Off-Camera Flash on a Budget – Using Optical Slaves

Found in: Photo Tips
Jan 11 2011
by Catherine Elizabeth Abida
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If you realize it's time for you to learn off-camera flash, you will quickly discover that there is a number of available options. Your camera's manual will show you a few flash models recommended by the manufacturer and probably give you plenty of reasons why you should buy them. When you check the price tags on these, they're usually extremely high, in the hundreds of dollars. If you're anything like me, you'll look at the costs and think, "That's way too much, can't I do this at a lower cost?" The answer is yes, you can! With the right tools and a little knowledge, it is possible to use flash off camera for a fraction of the cost you might think you need to pay.

Some flashes are built to be optical slaves specifically. I have found that they are often of lower quality, usually lack some features, such as swivel/tilt head, and typically are not powerful enough to be truly useful in the long run. They may be easier to use, but aren't worth the convenience due to the lack of features. The chances are that once you decide you want to try off-camera flash, you probably want to move onto more advanced photography techniques. These flashes are very likely to disappoint.

Look for fully manual flash models. I recommend getting ones that have a swivel & tilt head, to maximize the number of angles possible from your flash. You will also want a model that has adjustable power settings. This will help remedy overexposure should it be a problem. I generally recommend finding a flash with a guide number of 100 feet or higher, because if you decide you want to try bouncing the flash off of walls, ceilings, or umbrellas, you'll want a bright one. There is significant light loss when you bounce the flash, so a powerful one is highly desirable.

It is very important to note, that if you want to use a flash strictly off camera, the kind of camera it is designed for is completely irrelevant. In fact, you'll find the best deals on flashes that were designed for fully manual film cameras. These are a very viable option, and for a low cost, they often have all the features you need! For example, most of my flashes were designed for a fully manual Minolta film camera, and they are used as off-camera flashes with a Nikon digital camera. Once you decide on a flash, you'll need another piece of equipment – an optical slave adapter.

Off Camera Flash on a Budget: inexpensive manual flash and optical slave adapter

An optical slave adapter is just a small piece of equipment that slides onto the bottom of the flash. You slip it on as if you were putting your flash into a hot shoe. There are a number of these available from many suppliers, and each has its pros and cons. If you do a web search for "optical slave hot shoe adapter", you'll find what you need. All the ones I've seen have an opening in the bottom, so they can easily attach to a tripod or light stand with a proper adapter.

Off Camera Flash on a Budget: flash and optical slave adapter put together Off Camera Flash on a Budget: flash set off by camera's pop-up flash using optical slave adapter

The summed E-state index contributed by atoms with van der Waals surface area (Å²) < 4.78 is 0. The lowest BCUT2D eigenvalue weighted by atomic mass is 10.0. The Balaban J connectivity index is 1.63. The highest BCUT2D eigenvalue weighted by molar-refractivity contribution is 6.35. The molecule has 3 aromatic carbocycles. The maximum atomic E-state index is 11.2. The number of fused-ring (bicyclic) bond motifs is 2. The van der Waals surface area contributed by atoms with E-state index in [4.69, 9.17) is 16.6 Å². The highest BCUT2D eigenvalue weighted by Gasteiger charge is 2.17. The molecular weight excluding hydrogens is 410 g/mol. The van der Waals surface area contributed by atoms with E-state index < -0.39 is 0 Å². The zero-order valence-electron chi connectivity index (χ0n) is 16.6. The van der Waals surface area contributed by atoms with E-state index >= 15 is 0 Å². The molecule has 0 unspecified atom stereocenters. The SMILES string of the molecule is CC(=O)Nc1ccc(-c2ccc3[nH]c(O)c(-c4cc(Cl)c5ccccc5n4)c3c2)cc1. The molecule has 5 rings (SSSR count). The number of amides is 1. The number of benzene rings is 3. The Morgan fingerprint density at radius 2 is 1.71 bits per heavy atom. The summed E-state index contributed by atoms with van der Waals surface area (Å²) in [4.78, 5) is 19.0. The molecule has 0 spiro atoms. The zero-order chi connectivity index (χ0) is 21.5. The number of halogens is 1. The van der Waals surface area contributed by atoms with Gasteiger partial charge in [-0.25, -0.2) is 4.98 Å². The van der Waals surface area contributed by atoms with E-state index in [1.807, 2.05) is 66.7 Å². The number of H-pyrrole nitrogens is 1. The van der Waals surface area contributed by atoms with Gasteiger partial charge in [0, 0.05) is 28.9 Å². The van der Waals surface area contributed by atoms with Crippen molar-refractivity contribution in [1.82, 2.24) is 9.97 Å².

Many of the inexpensive manual flash units feature an auto mode, as well. With them, you will want to switch the flash to manual mode in order to work with an optical slave.

Off Camera Flash on a Budget: manual flash in Auto mode, example Off Camera Flash on a Budget: manual flash switched to Manual mode, example

To use an optical slave adapter, you need something to trigger it. You can either use the built-in pop-up flash of your camera or a second manual flash. To be able to use the pop-up flash, your camera must be able to set it to manual power. You will need to refer to your camera owner's manual for how to do this. On my Nikon, it can be set to anything from full power, down to 1/128 power. Unfortunately, not all cameras are made that way. If you are unlucky, and your camera's pop-up cannot be switched to manual mode, your only option to trigger the slaves is to put another manual flash into the hot shoe of your camera.

I typically set my built-in flash to either 1/16 or 1/32 power. This usually is enough power to trip the off-camera flashes without competing with them. Also, make sure that any red eye reduction function is turned off, as these can fire the pop-up flash multiple times, causing the off-camera flash to go off too early.

Please note, I almost always use off-camera flash indoors. So, any outdoor photography done with off-camera flash may require that the on-camera flash power be adjusted accordingly, likely to a more powerful setting.

Once you have your optical slave adapter, manual flash, and your on-camera flash (built-in or hot-shoe) adjusted, you're ready to go! Just remember that if the off-camera flash seems too bright, you can flip the switch or dial on the flash to adjust the power accordingly. Alternatively, you can move the flash farther away. There are also many accessories and modifiers that can be purchased if you decide you want to go down that road in the future. These accessories include, but are by no means limited to umbrellas, softboxes, and snoots.

Guest writer: Catherine Elizabeth Abida

In 1998, I saw what I believed to be a tornado forming over a small Western NY lake, grabbed my camera and started snapping pictures. I discovered almost immediately I was hooked on outdoor photography. Today I primarily shoot outdoor water scenes and have a real passion for waterfalls, rivers and streams. I also really enjoy macro photography which I do using a reversed lens. I am able to do portrait photography as well, and have instructed people on how to use off camera flash techniques and light modifiers, but my real love is and always will be beautiful nature scenes.


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